Sour­dough Starter

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MAKES ABOUT 2 CUPS To­tal: 1 week There are as many meth­ods for mak­ing sour­dough starter as there are bak­ers. Clas­si­cists say flour and wa­ter is enough to be­gin fer­men­ta­tion. Oth­ers—like Peter Rein­hart of The Bread Baker’s Ap­pren­tice, who in­spired this recipe— sug­gest adding fruit juice to kick-start things. Mostly, it’s the en­vi­ron­ment that matters: Mea­sure liq­uids to solids care­fully, use fil­tered wa­ter, and use room-tem­per­a­ture in­gre­di­ents to help bac­te­ria and yeast flour­ish and mul­ti­ply. About 2 cups whole wheat flour ¼ cup plus 2 Tbsp. pineap­ple juice

1 In a quart-size can­ning jar or re­seal­able plas­tic con­tainer, add 3½ ta­ble­spoons flour and ¼ cup pineap­ple juice; stir vig­or­ously with chop­sticks un­til com­bined. Cover with plas­tic wrap and let rest in a warm spot for 48 hours, open­ing the jar and stir­ring again 3 times a day.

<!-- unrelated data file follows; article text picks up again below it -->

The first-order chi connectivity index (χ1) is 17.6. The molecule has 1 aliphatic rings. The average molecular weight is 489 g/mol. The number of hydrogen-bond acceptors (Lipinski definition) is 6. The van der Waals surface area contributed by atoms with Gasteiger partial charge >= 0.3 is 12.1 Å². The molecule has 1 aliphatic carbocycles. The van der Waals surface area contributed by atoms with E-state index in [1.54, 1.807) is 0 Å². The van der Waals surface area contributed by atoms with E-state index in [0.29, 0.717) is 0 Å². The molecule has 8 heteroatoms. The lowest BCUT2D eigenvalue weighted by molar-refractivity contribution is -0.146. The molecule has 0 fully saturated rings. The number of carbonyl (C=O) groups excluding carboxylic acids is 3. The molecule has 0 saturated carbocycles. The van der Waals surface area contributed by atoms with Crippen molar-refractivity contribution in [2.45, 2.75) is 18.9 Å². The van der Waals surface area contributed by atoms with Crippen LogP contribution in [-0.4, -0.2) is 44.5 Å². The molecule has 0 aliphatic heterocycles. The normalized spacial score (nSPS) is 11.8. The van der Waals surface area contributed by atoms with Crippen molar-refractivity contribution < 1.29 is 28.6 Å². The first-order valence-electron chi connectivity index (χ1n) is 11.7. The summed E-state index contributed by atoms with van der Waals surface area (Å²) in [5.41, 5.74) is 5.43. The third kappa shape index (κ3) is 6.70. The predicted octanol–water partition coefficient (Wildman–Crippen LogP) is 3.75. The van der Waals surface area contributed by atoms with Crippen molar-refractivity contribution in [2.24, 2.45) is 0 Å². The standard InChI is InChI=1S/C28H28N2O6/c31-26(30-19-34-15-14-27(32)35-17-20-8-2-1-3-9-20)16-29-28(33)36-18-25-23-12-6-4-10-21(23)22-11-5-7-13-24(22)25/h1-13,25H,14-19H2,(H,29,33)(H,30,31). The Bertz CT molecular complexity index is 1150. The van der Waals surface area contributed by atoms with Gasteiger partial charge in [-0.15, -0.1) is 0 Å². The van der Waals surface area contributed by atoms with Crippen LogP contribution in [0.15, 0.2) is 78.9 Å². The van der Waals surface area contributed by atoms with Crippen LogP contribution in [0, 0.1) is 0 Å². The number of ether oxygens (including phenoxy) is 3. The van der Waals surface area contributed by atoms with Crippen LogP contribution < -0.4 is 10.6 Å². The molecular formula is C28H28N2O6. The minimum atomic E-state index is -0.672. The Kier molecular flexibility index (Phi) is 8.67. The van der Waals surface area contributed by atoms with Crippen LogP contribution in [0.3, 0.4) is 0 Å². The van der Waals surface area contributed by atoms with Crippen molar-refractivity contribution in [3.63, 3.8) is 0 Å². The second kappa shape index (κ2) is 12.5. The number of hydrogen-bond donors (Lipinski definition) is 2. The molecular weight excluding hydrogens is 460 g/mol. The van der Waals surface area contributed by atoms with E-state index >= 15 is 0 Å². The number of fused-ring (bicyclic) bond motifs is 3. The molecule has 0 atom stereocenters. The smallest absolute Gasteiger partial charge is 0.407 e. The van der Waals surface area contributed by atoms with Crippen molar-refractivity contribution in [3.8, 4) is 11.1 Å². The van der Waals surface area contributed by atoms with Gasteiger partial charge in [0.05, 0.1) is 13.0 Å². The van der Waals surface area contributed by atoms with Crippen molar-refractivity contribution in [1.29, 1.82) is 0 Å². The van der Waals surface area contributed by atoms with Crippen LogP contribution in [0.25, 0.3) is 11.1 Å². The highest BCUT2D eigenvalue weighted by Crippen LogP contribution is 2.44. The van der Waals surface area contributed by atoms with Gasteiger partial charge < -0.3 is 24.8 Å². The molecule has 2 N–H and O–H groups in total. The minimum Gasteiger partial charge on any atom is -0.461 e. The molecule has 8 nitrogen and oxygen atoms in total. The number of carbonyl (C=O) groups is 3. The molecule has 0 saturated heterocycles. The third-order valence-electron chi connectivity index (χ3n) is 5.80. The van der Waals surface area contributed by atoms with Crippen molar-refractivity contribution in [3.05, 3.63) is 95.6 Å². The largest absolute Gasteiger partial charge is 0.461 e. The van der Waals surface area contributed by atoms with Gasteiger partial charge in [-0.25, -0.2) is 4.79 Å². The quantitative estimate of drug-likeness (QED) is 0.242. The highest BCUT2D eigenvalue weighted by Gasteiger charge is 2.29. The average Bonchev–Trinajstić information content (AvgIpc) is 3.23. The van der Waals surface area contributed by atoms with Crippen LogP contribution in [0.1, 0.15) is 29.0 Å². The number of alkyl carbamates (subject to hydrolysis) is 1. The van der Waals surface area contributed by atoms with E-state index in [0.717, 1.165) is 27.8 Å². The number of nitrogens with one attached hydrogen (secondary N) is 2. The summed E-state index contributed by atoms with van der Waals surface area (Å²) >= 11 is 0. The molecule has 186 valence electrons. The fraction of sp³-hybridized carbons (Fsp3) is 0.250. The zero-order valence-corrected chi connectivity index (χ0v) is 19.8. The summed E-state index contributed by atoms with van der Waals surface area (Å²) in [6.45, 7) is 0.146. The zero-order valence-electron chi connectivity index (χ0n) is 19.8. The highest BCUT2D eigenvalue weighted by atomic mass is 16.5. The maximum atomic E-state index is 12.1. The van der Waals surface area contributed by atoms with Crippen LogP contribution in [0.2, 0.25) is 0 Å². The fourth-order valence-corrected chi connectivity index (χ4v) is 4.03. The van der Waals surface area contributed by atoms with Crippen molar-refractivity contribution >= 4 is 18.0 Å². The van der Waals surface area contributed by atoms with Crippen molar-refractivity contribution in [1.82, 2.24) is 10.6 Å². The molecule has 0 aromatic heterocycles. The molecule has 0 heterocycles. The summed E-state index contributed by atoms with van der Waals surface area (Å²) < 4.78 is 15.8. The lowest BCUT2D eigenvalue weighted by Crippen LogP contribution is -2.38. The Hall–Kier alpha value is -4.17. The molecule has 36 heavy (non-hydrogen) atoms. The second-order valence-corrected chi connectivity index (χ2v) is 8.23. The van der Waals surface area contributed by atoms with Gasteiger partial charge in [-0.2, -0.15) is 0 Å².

2 Stir in 2 more ta­ble­spoons each flour and juice. Cover with plas­tic wrap and let rest an­other 48 hours, open­ing the jar and stir­ring again with chop­sticks 3 times a day. (By the end, you should see some bub­bles form­ing.)

3 Add 5 ta­ble­spoons plus ¾ tea­spoon flour and 3 ta­ble­spoons tepid fil­tered wa­ter; stir vig­or­ously. Cover and let rest 24 hours.

4 Add ½ cup flour and ⅓ cup tepid fil­tered wa­ter; stir vig­or­ously. Cover and let rest 24 hours. Re­peat again the fol­low­ing day. (Starter should be bub­bly, cheesy, and smell like beer.) It is now ready to use or give away.

5 Feed the starter (or ad­vise your friends to) about 8 hours be­fore us­ing: Be­gin by dis­card­ing all but ½ cup starter from the jar. Add ½ cup tepid fil­tered wa­ter and 1 cup to­tal of flours of your choice (a good stan­dard mix is 20% whole wheat, 80% un­bleached white). Mix well, scrap­ing down the sides of the jar. To use ev­ery or ev­ery other day, keep your starter at room tem­per­a­ture and feed it daily. To use in­ter­mit­tently, store in the fridge and feed once a week.

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